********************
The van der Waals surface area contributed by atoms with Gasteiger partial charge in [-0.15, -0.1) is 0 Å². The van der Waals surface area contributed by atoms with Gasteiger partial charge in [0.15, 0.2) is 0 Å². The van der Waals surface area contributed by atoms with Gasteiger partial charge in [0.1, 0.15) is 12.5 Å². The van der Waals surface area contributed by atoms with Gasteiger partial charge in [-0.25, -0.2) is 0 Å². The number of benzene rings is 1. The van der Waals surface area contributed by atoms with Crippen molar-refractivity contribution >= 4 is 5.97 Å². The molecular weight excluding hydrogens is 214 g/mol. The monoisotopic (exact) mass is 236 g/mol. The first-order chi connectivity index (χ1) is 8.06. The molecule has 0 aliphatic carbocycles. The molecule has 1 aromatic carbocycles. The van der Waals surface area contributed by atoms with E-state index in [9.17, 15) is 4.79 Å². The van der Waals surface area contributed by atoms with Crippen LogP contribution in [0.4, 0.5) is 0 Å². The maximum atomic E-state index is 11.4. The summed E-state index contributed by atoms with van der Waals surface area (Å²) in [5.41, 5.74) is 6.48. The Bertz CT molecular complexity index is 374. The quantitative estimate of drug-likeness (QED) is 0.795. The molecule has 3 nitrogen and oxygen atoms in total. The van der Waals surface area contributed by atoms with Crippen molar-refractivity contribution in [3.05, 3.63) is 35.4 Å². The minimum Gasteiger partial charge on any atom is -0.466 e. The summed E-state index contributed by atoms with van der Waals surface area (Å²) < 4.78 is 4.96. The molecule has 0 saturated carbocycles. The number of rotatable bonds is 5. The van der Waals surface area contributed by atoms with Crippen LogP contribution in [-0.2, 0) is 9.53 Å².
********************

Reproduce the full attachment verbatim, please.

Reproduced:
The van der Waals surface area contributed by atoms with Gasteiger partial charge in [-0.15, -0.1) is 0 Å². The van der Waals surface area contributed by atoms with Gasteiger partial charge in [0.15, 0.2) is 0 Å². The van der Waals surface area contributed by atoms with Gasteiger partial charge in [0.1, 0.15) is 12.5 Å². The van der Waals surface area contributed by atoms with Gasteiger partial charge in [-0.25, -0.2) is 0 Å². The number of benzene rings is 1. The van der Waals surface area contributed by atoms with Crippen molar-refractivity contribution >= 4 is 5.97 Å². The molecular weight excluding hydrogens is 214 g/mol. The monoisotopic (exact) mass is 236 g/mol. The first-order chi connectivity index (χ1) is 8.06. The molecule has 0 aliphatic carbocycles. The molecule has 1 aromatic carbocycles. The van der Waals surface area contributed by atoms with E-state index in [9.17, 15) is 4.79 Å². The van der Waals surface area contributed by atoms with Crippen LogP contribution in [0.4, 0.5) is 0 Å². The maximum atomic E-state index is 11.4. The summed E-state index contributed by atoms with van der Waals surface area (Å²) in [5.41, 5.74) is 6.48. The Bertz CT molecular complexity index is 374. The quantitative estimate of drug-likeness (QED) is 0.795. The molecule has 3 nitrogen and oxygen atoms in total. The van der Waals surface area contributed by atoms with Crippen molar-refractivity contribution in [3.05, 3.63) is 35.4 Å². The minimum Gasteiger partial charge on any atom is -0.466 e. The summed E-state index contributed by atoms with van der Waals surface area (Å²) < 4.78 is 4.96. The molecule has 0 saturated carbocycles. The number of rotatable bonds is 5. The van der Waals surface area contributed by atoms with Crippen LogP contribution in [-0.2, 0) is 9.53 Å².